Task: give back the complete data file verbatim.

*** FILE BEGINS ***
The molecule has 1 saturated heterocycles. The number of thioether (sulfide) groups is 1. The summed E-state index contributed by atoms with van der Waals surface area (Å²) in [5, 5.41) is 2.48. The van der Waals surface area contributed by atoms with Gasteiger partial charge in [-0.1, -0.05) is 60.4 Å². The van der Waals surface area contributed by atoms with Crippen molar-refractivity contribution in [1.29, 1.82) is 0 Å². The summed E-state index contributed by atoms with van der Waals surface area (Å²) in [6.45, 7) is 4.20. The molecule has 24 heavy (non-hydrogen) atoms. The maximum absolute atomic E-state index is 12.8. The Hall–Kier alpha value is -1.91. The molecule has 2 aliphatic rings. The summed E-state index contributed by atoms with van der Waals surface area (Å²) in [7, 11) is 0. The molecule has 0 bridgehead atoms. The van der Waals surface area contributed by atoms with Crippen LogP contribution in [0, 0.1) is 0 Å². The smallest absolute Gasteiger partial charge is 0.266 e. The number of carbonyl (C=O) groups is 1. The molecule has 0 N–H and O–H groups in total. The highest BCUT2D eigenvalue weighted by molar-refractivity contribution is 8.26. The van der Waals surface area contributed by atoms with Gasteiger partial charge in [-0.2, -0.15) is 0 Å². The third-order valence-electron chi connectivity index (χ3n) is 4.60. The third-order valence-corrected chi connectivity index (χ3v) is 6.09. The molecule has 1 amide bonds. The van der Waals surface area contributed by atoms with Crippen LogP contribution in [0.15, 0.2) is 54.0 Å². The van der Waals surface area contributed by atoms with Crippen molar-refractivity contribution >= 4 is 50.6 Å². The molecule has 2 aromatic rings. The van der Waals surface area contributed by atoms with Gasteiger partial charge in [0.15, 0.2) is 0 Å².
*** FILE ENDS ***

The molecule has 1 saturated heterocycles. The number of thioether (sulfide) groups is 1. The summed E-state index contributed by atoms with van der Waals surface area (Å²) in [5, 5.41) is 2.48. The van der Waals surface area contributed by atoms with Gasteiger partial charge in [-0.1, -0.05) is 60.4 Å². The van der Waals surface area contributed by atoms with Crippen molar-refractivity contribution in [1.29, 1.82) is 0 Å². The summed E-state index contributed by atoms with van der Waals surface area (Å²) in [6.45, 7) is 4.20. The molecule has 24 heavy (non-hydrogen) atoms. The maximum absolute atomic E-state index is 12.8. The Hall–Kier alpha value is -1.91. The molecule has 2 aliphatic rings. The summed E-state index contributed by atoms with van der Waals surface area (Å²) in [7, 11) is 0. The molecule has 0 bridgehead atoms. The van der Waals surface area contributed by atoms with Crippen LogP contribution in [0, 0.1) is 0 Å². The smallest absolute Gasteiger partial charge is 0.266 e. The number of carbonyl (C=O) groups is 1. The molecule has 0 N–H and O–H groups in total. The highest BCUT2D eigenvalue weighted by molar-refractivity contribution is 8.26. The van der Waals surface area contributed by atoms with Gasteiger partial charge in [-0.2, -0.15) is 0 Å². The third-order valence-electron chi connectivity index (χ3n) is 4.60. The third-order valence-corrected chi connectivity index (χ3v) is 6.09. The molecule has 1 amide bonds. The van der Waals surface area contributed by atoms with Crippen LogP contribution in [0.15, 0.2) is 54.0 Å². The van der Waals surface area contributed by atoms with Crippen molar-refractivity contribution >= 4 is 50.6 Å². The molecule has 2 aromatic rings. The van der Waals surface area contributed by atoms with Gasteiger partial charge in [0.15, 0.2) is 0 Å².